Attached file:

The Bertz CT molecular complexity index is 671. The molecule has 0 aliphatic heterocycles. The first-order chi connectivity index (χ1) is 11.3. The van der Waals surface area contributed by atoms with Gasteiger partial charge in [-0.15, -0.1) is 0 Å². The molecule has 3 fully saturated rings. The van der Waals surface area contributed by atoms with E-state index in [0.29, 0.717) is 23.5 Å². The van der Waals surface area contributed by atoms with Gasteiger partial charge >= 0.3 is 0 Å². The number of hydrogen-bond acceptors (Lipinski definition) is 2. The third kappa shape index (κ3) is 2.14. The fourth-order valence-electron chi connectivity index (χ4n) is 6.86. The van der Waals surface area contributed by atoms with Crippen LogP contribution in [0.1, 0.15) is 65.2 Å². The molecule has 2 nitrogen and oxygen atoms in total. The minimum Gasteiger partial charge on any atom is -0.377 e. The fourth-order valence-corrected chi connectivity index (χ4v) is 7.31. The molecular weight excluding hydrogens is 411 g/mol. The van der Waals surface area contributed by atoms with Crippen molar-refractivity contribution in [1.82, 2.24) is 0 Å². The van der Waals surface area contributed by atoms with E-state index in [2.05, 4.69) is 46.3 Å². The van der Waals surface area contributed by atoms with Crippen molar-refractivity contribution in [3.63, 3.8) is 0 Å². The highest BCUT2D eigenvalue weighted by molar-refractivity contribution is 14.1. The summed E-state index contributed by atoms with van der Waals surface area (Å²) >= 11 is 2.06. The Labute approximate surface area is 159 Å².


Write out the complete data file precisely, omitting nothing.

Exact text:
The Bertz CT molecular complexity index is 671. The molecule has 0 aliphatic heterocycles. The first-order chi connectivity index (χ1) is 11.3. The van der Waals surface area contributed by atoms with Gasteiger partial charge in [-0.15, -0.1) is 0 Å². The molecule has 3 fully saturated rings. The van der Waals surface area contributed by atoms with E-state index in [0.29, 0.717) is 23.5 Å². The van der Waals surface area contributed by atoms with Gasteiger partial charge >= 0.3 is 0 Å². The number of hydrogen-bond acceptors (Lipinski definition) is 2. The third kappa shape index (κ3) is 2.14. The fourth-order valence-electron chi connectivity index (χ4n) is 6.86. The van der Waals surface area contributed by atoms with Crippen LogP contribution in [0.1, 0.15) is 65.2 Å². The molecule has 2 nitrogen and oxygen atoms in total. The minimum Gasteiger partial charge on any atom is -0.377 e. The fourth-order valence-corrected chi connectivity index (χ4v) is 7.31. The molecular weight excluding hydrogens is 411 g/mol. The van der Waals surface area contributed by atoms with Crippen molar-refractivity contribution in [1.82, 2.24) is 0 Å². The van der Waals surface area contributed by atoms with E-state index in [2.05, 4.69) is 46.3 Å². The van der Waals surface area contributed by atoms with Crippen molar-refractivity contribution in [3.63, 3.8) is 0 Å². The highest BCUT2D eigenvalue weighted by molar-refractivity contribution is 14.1. The summed E-state index contributed by atoms with van der Waals surface area (Å²) >= 11 is 2.06. The Labute approximate surface area is 159 Å².